Picture this. A 26-year-old hottie gatecrashes a bachelor's party pretending to be a stripper. But before she lays her hands on the groom, they are busted by the bride and her friends. After addressing the initial chaos, she gets drunk at the same party and wakes up in the groom's 50-year-old friend's guestroom.
That's how Aisha (Rakul Preet) and Ashish (Ajay Devgn) meet for the first time. If you think this wasn't lame, bizarre and a little hard to digest, director Akiv Ali throws logic out of the window by making Aisha and Ashish dance at the wedding of the same guy whose bachelor's party Aisha gatecrashed in the last shot. Yes, and all this happens just five minutes into the film.
Akiv Ali's directorial debut revolves around a London-based 50-year-old investment broker who falls in love with a 26-year-old engineer, who moonlights as a bartender on weekends. Though the much-evident age gap keeps them away from a while, the two soon give in to the temptation, and the rest, as they say, is history. In this case, a pretty painful chapter of it.
A few pillow fights, massages and shopping sprees later, Ashish, on a whim, decides to make Aisha meet his ex-wife Manju (Tabu) and his two kids [who are almost the same age as his current flame] in India. But all hell breaks loose when he tries to seek approval from his estranged family.
Touted to be a rom-com, De De Pyaar De starts on a lousy note. The first half is a potpourri of cliches stuffed with heavy dosages of flirting, a few double entendre dialogues, some harmless flirting and a dash of romance. Served cold with humour.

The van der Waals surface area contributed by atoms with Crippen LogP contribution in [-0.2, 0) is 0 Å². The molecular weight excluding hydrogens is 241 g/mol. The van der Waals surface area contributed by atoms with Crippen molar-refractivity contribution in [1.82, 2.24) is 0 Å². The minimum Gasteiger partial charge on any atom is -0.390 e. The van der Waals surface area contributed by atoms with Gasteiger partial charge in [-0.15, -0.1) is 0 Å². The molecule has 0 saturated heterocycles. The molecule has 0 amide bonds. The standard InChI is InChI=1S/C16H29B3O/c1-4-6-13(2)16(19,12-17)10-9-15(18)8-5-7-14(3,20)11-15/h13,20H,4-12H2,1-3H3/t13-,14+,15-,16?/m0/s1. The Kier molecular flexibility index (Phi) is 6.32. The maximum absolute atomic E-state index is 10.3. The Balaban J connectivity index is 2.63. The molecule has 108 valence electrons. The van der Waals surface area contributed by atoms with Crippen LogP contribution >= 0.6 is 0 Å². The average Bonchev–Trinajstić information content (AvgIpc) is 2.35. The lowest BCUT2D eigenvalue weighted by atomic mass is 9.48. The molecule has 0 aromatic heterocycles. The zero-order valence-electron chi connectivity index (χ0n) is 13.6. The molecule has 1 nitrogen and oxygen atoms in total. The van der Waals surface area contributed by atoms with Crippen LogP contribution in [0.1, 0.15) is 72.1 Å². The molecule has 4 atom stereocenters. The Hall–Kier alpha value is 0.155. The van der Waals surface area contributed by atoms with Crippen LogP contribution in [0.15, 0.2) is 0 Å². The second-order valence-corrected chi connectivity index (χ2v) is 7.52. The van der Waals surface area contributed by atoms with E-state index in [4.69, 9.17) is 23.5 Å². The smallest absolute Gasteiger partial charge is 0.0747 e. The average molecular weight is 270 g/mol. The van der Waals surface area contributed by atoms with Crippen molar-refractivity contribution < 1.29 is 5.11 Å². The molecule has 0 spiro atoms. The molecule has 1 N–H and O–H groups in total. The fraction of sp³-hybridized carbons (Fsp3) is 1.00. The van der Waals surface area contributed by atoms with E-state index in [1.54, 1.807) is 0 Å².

The screenplay of De De Pyaar De is as confusing as the story itself. Ali fails miserably to strike a balance between a modern-day kewl love story and age-old moralistic values.
After a painstakingly predictable first half, the film picks up steam post intermission with Tabu and Jimmy Sheirgill playing the real show stealers in this otherwise average film. Ajay Devgn, who is not new to the comedy genre, fits the bill of the 50-year-old man in love with a girl half his age.
Rakul Preet, on the other hand, is a pure distraction as she fails to lend any depth to her character. Interestingly, Ajay and Rakul enjoy the maximum screen space in De De Pyaar De, but it is Tabu who is the real hero and heroine of this rom-com. She lights up every frame with her presence, and her comic timing is par excellence in De De Pyaar De. Jimmy Sheirgill as Tabu's admirer adds comic relief to this dull tale. Despite his role being just a cameo, the actor makes it a memorable one.
De De Pyaar De is a bag full of cliches. The makers fail miserably to evolve the story beyond a one-line plot. Go watch De De Pyaar De only if you are a die-hard fan of Tabu.